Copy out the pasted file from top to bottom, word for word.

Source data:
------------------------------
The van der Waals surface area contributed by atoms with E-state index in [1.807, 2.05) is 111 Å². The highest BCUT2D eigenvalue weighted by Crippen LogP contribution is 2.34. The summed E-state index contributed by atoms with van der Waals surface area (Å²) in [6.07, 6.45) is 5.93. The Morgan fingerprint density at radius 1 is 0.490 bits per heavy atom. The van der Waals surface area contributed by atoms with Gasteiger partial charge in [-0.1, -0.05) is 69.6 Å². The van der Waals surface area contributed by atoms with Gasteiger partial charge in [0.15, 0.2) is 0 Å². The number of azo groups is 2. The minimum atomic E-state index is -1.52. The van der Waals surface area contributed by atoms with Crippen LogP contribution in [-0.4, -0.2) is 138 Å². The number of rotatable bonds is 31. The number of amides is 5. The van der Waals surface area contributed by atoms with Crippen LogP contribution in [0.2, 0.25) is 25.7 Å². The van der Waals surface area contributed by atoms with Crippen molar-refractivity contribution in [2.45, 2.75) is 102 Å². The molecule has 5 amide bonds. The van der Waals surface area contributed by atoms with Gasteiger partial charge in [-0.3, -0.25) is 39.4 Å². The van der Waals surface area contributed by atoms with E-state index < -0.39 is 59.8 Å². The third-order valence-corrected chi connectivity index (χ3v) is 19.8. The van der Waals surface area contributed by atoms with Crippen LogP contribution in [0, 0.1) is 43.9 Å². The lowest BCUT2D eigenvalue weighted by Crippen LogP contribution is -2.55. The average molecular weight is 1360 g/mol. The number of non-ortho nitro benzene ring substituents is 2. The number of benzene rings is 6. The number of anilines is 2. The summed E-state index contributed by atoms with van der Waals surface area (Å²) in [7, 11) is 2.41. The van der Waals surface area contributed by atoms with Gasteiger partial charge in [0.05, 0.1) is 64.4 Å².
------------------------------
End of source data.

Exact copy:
The van der Waals surface area contributed by atoms with E-state index in [1.807, 2.05) is 111 Å². The highest BCUT2D eigenvalue weighted by Crippen LogP contribution is 2.34. The summed E-state index contributed by atoms with van der Waals surface area (Å²) in [6.07, 6.45) is 5.93. The Morgan fingerprint density at radius 1 is 0.490 bits per heavy atom. The van der Waals surface area contributed by atoms with Gasteiger partial charge in [-0.1, -0.05) is 69.6 Å². The van der Waals surface area contributed by atoms with Gasteiger partial charge in [0.15, 0.2) is 0 Å². The number of azo groups is 2. The minimum atomic E-state index is -1.52. The van der Waals surface area contributed by atoms with Crippen LogP contribution in [-0.4, -0.2) is 138 Å². The number of rotatable bonds is 31. The number of amides is 5. The van der Waals surface area contributed by atoms with Crippen LogP contribution in [0.2, 0.25) is 25.7 Å². The van der Waals surface area contributed by atoms with Crippen molar-refractivity contribution in [2.45, 2.75) is 102 Å². The molecule has 5 amide bonds. The van der Waals surface area contributed by atoms with Gasteiger partial charge in [-0.3, -0.25) is 39.4 Å². The van der Waals surface area contributed by atoms with E-state index < -0.39 is 59.8 Å². The third-order valence-corrected chi connectivity index (χ3v) is 19.8. The van der Waals surface area contributed by atoms with Crippen LogP contribution in [0, 0.1) is 43.9 Å². The lowest BCUT2D eigenvalue weighted by Crippen LogP contribution is -2.55. The average molecular weight is 1360 g/mol. The number of non-ortho nitro benzene ring substituents is 2. The number of benzene rings is 6. The number of anilines is 2. The summed E-state index contributed by atoms with van der Waals surface area (Å²) in [7, 11) is 2.41. The van der Waals surface area contributed by atoms with Gasteiger partial charge in [0.05, 0.1) is 64.4 Å².